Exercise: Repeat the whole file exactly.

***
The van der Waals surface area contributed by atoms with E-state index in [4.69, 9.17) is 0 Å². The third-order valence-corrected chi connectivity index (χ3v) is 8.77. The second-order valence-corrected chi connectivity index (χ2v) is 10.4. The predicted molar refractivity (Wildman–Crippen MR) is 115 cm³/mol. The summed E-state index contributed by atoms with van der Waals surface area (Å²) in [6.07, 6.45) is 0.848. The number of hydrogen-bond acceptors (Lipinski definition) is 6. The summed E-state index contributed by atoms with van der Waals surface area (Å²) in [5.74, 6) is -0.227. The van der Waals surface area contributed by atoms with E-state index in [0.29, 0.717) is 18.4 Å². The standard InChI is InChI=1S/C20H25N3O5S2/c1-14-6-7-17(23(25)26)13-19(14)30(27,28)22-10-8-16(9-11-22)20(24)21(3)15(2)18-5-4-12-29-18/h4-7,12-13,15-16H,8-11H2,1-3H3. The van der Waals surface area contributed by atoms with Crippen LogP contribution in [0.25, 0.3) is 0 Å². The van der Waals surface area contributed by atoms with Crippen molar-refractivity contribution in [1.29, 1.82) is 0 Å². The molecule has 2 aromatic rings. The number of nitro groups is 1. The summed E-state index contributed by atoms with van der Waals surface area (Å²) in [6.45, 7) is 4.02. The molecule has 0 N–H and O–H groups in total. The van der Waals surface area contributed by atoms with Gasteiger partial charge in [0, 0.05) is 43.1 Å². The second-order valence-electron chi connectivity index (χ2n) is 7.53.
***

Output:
The van der Waals surface area contributed by atoms with E-state index in [4.69, 9.17) is 0 Å². The third-order valence-corrected chi connectivity index (χ3v) is 8.77. The second-order valence-corrected chi connectivity index (χ2v) is 10.4. The predicted molar refractivity (Wildman–Crippen MR) is 115 cm³/mol. The summed E-state index contributed by atoms with van der Waals surface area (Å²) in [6.07, 6.45) is 0.848. The number of hydrogen-bond acceptors (Lipinski definition) is 6. The summed E-state index contributed by atoms with van der Waals surface area (Å²) in [5.74, 6) is -0.227. The van der Waals surface area contributed by atoms with E-state index in [0.29, 0.717) is 18.4 Å². The standard InChI is InChI=1S/C20H25N3O5S2/c1-14-6-7-17(23(25)26)13-19(14)30(27,28)22-10-8-16(9-11-22)20(24)21(3)15(2)18-5-4-12-29-18/h4-7,12-13,15-16H,8-11H2,1-3H3. The van der Waals surface area contributed by atoms with Crippen LogP contribution in [0.25, 0.3) is 0 Å². The van der Waals surface area contributed by atoms with Crippen molar-refractivity contribution in [1.29, 1.82) is 0 Å². The molecule has 2 aromatic rings. The number of nitro groups is 1. The summed E-state index contributed by atoms with van der Waals surface area (Å²) in [6.45, 7) is 4.02. The molecule has 0 N–H and O–H groups in total. The van der Waals surface area contributed by atoms with Gasteiger partial charge in [0, 0.05) is 43.1 Å². The second-order valence-electron chi connectivity index (χ2n) is 7.53.